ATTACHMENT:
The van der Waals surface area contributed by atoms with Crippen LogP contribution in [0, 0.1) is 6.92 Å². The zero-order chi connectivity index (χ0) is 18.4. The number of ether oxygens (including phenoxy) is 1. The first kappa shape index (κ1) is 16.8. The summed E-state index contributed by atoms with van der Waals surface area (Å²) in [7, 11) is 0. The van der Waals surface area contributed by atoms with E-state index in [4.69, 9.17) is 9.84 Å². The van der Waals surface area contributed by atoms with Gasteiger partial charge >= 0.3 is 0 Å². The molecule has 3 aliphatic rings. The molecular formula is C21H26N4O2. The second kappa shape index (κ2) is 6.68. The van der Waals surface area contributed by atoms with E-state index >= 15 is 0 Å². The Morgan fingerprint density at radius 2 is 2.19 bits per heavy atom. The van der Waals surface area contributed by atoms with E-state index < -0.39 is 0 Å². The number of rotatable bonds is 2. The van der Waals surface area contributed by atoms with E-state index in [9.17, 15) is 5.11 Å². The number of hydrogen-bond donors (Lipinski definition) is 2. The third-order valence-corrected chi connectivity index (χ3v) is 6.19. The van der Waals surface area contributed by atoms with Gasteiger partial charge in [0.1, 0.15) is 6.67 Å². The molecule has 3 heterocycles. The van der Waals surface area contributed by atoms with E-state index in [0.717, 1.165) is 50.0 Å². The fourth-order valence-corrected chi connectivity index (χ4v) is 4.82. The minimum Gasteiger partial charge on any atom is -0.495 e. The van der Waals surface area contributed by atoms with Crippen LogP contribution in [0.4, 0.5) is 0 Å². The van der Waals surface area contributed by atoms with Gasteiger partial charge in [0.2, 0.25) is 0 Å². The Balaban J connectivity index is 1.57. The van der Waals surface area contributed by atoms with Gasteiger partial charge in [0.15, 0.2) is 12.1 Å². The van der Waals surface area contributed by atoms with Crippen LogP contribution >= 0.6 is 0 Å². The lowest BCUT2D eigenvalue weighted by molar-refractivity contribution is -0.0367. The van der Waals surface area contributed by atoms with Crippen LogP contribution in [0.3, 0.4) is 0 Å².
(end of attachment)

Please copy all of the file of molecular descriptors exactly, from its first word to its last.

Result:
The van der Waals surface area contributed by atoms with Crippen LogP contribution in [0, 0.1) is 6.92 Å². The zero-order chi connectivity index (χ0) is 18.4. The number of ether oxygens (including phenoxy) is 1. The first kappa shape index (κ1) is 16.8. The summed E-state index contributed by atoms with van der Waals surface area (Å²) in [7, 11) is 0. The van der Waals surface area contributed by atoms with E-state index in [4.69, 9.17) is 9.84 Å². The van der Waals surface area contributed by atoms with Gasteiger partial charge >= 0.3 is 0 Å². The molecule has 3 aliphatic rings. The molecular formula is C21H26N4O2. The second kappa shape index (κ2) is 6.68. The van der Waals surface area contributed by atoms with E-state index >= 15 is 0 Å². The Morgan fingerprint density at radius 2 is 2.19 bits per heavy atom. The van der Waals surface area contributed by atoms with E-state index < -0.39 is 0 Å². The number of rotatable bonds is 2. The van der Waals surface area contributed by atoms with E-state index in [9.17, 15) is 5.11 Å². The number of hydrogen-bond donors (Lipinski definition) is 2. The third-order valence-corrected chi connectivity index (χ3v) is 6.19. The van der Waals surface area contributed by atoms with Gasteiger partial charge in [0.1, 0.15) is 6.67 Å². The molecule has 3 heterocycles. The van der Waals surface area contributed by atoms with E-state index in [0.717, 1.165) is 50.0 Å². The fourth-order valence-corrected chi connectivity index (χ4v) is 4.82. The minimum Gasteiger partial charge on any atom is -0.495 e. The van der Waals surface area contributed by atoms with Crippen LogP contribution in [0.4, 0.5) is 0 Å². The van der Waals surface area contributed by atoms with Gasteiger partial charge in [0.2, 0.25) is 0 Å². The Balaban J connectivity index is 1.57. The van der Waals surface area contributed by atoms with Gasteiger partial charge in [0.15, 0.2) is 12.1 Å². The van der Waals surface area contributed by atoms with Crippen LogP contribution >= 0.6 is 0 Å². The lowest BCUT2D eigenvalue weighted by molar-refractivity contribution is -0.0367. The van der Waals surface area contributed by atoms with Crippen LogP contribution in [0.3, 0.4) is 0 Å².